This blog always surprises me: new fiber is discovered, techniques are learned, and community is built day by day. This weekend’s indie dyer feature came to me unexpectedly when Nicole Bottles of The Spinnacle Fiber Arts contacted me via email. She sent links to some beautiful fiber and butterfly buttons. How could I resist digging a little deeper? Nicole has been working with fiber her whole life and has an eye for color and sparkle. I, personally, love the little butterflies and the texture of her yarn all knit up into some lace (see a photo of it below!). Nicole was kind enough to respond to some interview questions, which I’ve shared below; and she shared some beautiful photos. Cheers to our indie, fiber community! Oh, and, “KNITTINGTHESTASH” is a 20% off coupon for YOU (on orders over $15, until September 17, 2017). Thanks, Nicole!!
How did you get started in the fiber arts world?
My grandmother taught me to knit one humid summer day when I was 7, and I’ve been stitching up a storm ever since. Fast forward a decade, and my aunt and uncle gave me fiber for my birthday. I quickly realized that spinning yarn was amazing physiotherapy for my legs, and as a bonus, I created yarn! I use a wheelchair, and am currently battling Lyme disease, which puts restraints on my energy, but I love and need the challenge and joy of creation. The fiber arts are my sanity!
How did you get into dyeing?
I was spellbound the first time I knit with indie-dyed yarn after a lifetimes worth of acrylic. I instantly knew it was something I wanted to try my hand at, and naively stocked up on Kool-Aid and naked yarn. I had no idea what I was doing, so I just threw stuff in a jar and said a silent prayer to the yarn gods. My first yarn was solar dyed, and I felt like one of the witches in Macbeth, standing over my glass cauldron, adding in layers of color. I pulled the yarn from the dye bath, and it was a riot of unexpected colors, and I was hooked. I realized dyeing was the art form I’d been waiting to stumble across!
What is your favorite fiber to dye?
That changes all the time, but right now it would probably be my “All that Glitters” base. 85% SW Merino, 16% Gold Stellina! I love the way it glistens in the dye bath, like pyrite in a river. The stellina takes some color too, which creates depth to the yarns. I also really love the way the worsted SW Merino “Valens” base soaks up dye in those nice 4 ply strands.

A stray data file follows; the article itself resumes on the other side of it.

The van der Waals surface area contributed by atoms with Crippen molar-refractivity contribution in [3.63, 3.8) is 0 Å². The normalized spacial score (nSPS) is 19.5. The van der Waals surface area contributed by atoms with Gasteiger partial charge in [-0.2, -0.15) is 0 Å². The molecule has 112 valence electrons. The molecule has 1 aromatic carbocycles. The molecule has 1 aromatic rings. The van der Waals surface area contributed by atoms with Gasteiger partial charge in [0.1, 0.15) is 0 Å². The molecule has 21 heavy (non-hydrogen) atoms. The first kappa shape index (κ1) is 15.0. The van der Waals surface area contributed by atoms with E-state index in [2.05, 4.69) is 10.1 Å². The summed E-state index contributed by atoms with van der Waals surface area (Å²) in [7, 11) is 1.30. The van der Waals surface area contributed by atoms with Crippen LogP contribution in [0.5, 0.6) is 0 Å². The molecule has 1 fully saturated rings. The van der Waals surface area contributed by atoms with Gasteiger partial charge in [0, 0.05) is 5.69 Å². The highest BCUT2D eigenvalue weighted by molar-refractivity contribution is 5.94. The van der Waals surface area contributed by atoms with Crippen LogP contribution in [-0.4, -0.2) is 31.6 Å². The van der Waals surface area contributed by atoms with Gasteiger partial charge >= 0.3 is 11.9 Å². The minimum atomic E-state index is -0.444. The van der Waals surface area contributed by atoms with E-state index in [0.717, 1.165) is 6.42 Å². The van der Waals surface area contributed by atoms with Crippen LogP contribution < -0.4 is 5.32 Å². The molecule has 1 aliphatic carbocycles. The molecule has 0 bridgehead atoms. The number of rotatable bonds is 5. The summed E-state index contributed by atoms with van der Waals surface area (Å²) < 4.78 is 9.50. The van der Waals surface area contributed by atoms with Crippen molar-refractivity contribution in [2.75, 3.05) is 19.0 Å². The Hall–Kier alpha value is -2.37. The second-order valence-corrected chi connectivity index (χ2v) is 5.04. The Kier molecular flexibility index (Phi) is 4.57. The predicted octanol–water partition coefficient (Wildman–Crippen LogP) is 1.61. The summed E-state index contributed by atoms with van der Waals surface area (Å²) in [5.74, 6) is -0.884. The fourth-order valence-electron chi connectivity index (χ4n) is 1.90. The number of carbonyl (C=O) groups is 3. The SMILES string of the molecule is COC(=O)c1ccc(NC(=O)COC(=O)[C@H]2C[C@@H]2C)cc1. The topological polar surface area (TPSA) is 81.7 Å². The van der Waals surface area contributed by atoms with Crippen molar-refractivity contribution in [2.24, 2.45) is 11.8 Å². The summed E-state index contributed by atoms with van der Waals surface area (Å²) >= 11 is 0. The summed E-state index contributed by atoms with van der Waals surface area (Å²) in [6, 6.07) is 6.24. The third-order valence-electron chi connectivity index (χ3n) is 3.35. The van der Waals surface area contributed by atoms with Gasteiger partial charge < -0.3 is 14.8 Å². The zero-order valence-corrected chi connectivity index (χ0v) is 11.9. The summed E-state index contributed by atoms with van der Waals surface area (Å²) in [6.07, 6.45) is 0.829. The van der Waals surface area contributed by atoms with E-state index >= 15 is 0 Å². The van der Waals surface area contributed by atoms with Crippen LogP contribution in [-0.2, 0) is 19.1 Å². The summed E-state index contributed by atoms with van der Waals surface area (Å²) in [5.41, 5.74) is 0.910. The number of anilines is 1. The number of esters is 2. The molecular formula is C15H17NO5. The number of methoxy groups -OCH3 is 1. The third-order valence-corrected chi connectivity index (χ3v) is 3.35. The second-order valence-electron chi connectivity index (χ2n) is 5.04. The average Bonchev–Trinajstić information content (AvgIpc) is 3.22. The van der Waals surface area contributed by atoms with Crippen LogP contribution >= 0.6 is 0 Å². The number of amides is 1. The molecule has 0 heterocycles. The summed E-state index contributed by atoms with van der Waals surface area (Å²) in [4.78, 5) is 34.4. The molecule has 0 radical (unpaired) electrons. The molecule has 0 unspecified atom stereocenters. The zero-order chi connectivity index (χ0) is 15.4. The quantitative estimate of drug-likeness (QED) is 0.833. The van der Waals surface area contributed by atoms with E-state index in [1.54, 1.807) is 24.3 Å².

How do you go about carding batts?
I actually started on this crazy Spinnacle journey by spinning and carding batts, before branching into dyeing. I loved the idea of being able to create the exact color and fiber blends I wanted to spin, giving you control over every aspect of your craft, which I love. Where else can you find a BFL, cashmere, yak, carbonized bamboo, rose silk yarn, except the one you craft yourself?! I usually begin with a vision of color and texture for the batts, and I gather up handfuls of fluff, trying to combine them in my minds eye. I often ‘paint’ silken fibers or locks directly on the drum, for an ethereal yet structured look. Sometimes I let my creative side go wild, and challenge myself to choose colors I wouldn’t usually put together, or at random (which is scary, but has yielded some of my favourite batt sets). I love the meditation of carding the drum around and around, and then rolling the batts up into sweet little “battlings”, as I call them. It’s peaceful. Hard work, but very zen.
Where do you find inspiration?
I live, eat, and breathe color, and am always jotting down ideas for new shades. I’m synesthetic, which for me means sound and taste has color. I am a musician, and almost always have my headphones in, jamming to my latest musical obsession (a mix of Beyonce, Faure, and Hamilton Mixtape currently). Often chords in a song become a colorway. Or a line in a TV show that made me laugh, or perhaps the color palette of a film. I live on beautiful Vancouver Island, on the far West Coast of Canada, and am blessed to be surrounded by snowy mountains, temperate rainforest, farmland, and the ocean
Any advice for new dyers?
Get messy. Experiment. Push yourself out of your color comfort zone as often as you can. Embrace the wild skeins, and the funky colorways you create along the way. And if you truly bomb a color, overdye it. Let yourself be a child and explore.
Where can folks find your shop online?
I also have a website, at www.thespinnaclefiberarts.com
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Thanks so much, Nicole!
I love meeting new people (and sheep!): if you are an indie dyer, a hand spinner, a shepherdess, a small flock owner, a mill operator, or a wool trader, I would love to feature your work on this site. Please get in touch via email or Ravelry by clicking the “About” tab (above)